Researchers mystified by repeating radio bursts in deep space

3 Mar 201643 Shares

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A team of researchers has been left somewhat perplexed by the origin of ‘fast radio bursts’, which appear to be coming from deep space and go against our current scientific understanding.

The fast radio bursts (FRBs) discovered by researchers from McGill University in the US are not uncommon in the context of signals found when turning our telescopes to parts of the universe, but this particular instance definitely is.

Until now, all discoveries of FRBs have been one-off events, with the most likely origin suggested by researchers being a major cataclysmic happening in space, like a star exploding into a supernova, or a neutron star collapsing into a black hole.

FRBs are so hot right now

In fact, FRBs were only recently used to confirm the cosmological model that there is indeed ‘missing matter’ out there in the universe that we simply can’t see.

The same major cataclysmic events presumed to be responsible for FRBs have created the recently-discovered gravitational waves that are being heralded as one of the most important scientific discoveries for decades.

However, in one region of space recently listened to, a series of FRBs are leaving researchers scratching their heads as, for the first time, there has been a detection of repeating short-duration bursts of radio waves from a mysterious source, likely located well beyond the edge of our Milky Way galaxy.

I’m not saying it’s aliens, but, aliens

Of course, while our first hopes for any mysterious source of radio signals is to wish it to be of intelligent origin – like the Wow! Signal – the initial findings suggest a more plausible scientific source.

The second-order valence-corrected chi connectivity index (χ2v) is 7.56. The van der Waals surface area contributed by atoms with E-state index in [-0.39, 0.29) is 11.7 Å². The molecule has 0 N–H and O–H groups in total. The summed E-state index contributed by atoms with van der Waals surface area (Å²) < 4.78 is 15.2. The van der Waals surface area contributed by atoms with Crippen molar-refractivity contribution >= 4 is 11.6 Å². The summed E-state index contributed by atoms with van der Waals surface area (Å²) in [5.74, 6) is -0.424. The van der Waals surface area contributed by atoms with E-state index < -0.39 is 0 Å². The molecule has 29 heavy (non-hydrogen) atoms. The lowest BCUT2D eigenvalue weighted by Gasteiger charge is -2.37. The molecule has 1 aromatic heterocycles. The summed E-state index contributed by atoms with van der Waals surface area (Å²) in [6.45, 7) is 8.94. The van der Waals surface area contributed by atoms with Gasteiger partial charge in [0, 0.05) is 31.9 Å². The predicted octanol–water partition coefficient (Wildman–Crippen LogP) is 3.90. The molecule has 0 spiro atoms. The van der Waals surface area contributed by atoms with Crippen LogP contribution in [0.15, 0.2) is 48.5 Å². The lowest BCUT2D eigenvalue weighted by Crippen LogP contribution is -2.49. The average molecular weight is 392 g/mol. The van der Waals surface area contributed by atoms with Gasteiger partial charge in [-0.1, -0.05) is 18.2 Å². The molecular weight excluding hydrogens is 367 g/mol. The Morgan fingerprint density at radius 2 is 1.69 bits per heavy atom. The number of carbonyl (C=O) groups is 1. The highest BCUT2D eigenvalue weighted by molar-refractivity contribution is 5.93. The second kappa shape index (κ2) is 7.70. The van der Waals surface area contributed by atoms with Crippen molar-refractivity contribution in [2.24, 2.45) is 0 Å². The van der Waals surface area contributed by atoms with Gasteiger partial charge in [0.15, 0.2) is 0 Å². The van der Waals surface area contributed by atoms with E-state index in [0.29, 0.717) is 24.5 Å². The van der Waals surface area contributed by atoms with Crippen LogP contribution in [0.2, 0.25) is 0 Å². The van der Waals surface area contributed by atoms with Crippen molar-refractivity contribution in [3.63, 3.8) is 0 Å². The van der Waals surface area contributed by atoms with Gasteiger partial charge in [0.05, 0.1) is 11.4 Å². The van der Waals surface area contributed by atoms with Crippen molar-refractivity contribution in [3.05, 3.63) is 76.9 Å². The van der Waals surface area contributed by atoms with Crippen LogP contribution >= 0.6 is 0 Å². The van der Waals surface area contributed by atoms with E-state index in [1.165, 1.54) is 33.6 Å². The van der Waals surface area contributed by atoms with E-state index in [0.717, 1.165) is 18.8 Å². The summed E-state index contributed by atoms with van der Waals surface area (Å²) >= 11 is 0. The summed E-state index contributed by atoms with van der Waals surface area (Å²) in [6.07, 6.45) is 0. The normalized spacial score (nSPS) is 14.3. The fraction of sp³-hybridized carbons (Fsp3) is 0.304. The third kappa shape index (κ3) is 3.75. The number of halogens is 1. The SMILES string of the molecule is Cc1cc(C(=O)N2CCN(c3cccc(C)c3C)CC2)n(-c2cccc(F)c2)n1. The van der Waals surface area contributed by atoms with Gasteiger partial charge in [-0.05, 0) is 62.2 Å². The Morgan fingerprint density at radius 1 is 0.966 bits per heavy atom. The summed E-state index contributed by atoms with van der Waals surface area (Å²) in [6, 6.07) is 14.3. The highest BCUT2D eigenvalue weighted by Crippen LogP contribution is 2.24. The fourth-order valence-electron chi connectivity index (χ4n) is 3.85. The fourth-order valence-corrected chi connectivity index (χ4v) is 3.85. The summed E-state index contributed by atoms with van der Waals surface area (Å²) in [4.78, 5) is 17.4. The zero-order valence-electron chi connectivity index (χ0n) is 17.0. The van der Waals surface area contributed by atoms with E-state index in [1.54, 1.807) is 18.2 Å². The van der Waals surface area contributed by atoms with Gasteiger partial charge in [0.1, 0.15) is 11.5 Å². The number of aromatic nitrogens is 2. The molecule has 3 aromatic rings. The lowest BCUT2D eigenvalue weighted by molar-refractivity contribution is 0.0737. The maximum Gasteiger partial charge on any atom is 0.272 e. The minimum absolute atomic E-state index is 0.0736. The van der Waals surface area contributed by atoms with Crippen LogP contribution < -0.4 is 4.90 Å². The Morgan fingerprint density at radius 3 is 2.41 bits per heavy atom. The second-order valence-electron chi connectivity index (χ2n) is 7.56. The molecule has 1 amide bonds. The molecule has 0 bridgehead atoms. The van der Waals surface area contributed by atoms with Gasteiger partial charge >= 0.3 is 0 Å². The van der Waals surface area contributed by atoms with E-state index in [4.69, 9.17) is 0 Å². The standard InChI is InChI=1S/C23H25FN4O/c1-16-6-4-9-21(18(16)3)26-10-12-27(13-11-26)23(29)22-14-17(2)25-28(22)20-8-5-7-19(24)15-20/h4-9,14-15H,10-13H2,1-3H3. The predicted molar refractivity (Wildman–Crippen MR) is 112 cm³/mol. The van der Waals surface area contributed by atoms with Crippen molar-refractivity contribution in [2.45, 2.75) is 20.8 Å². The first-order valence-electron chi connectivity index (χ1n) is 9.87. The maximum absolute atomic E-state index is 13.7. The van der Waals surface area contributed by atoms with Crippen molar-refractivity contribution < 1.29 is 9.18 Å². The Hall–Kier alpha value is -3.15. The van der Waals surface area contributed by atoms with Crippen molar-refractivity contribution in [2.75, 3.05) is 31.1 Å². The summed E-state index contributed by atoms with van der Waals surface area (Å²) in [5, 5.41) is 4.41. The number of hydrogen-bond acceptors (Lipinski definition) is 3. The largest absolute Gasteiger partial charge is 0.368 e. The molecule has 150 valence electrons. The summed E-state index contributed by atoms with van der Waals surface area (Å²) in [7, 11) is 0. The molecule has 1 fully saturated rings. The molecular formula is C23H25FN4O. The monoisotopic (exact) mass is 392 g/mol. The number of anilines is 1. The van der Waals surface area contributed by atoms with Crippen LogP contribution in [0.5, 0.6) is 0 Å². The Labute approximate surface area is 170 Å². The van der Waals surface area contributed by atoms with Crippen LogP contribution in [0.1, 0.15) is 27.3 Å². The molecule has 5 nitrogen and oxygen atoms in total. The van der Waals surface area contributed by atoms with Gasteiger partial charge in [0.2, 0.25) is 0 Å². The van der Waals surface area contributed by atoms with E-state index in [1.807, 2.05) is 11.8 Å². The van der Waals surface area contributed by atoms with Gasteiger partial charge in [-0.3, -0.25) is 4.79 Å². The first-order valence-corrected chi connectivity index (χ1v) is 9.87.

According to the research team, the most likely origin of these bursts is a very exotic object, such as a rotating neutron star of ‘unprecedented power’ that enables the emission of extremely bright pulses.

The PhD researcher who found the oddity, Paul Scholz, recorded a total of 10 new bursts, with his colleagues gathering around the data quite excitedly, with Scholz saying of the experience: “I knew immediately that the discovery would be extremely important in the study of FRBs.”

Gamma ray bursts

An illustration of a gamma ray burst. Image via ESO

Scholz and the team made the discovery using the Arecibo radio telescope in Puerto Rico, the largest radio telescope in the world and, most importantly for astronomy, the team’s findings published in Nature would contradict previous hypothesis that repeating FRBs were impossible due to the cataclysmic nature of their creation.

Next step, get a bigger telescope

However, this does not rule out the possibility that there could be more than one source of FRBs in the universe.

The team’s next objective is to determine where exactly the source of this series of FRBs was, but in order to do that, they’re going to need an even bigger telescope.

“Once we have precisely localised the repeater’s position in the sky, we will be able to compare observations from optical and X-ray telescopes and see if there is a galaxy there,” said Jason Hessels, corresponding author of the paper and member of the Netherlands Institute for Radio Astronomy (ASTRON).

“Finding the host galaxy of this source is critical to understanding its properties.”

Arecibo radio telescope image via Prasanth/Flickr (CC BY-NC 2.0)

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Colm Gorey is a journalist with Siliconrepublic.com

editorial@siliconrepublic.com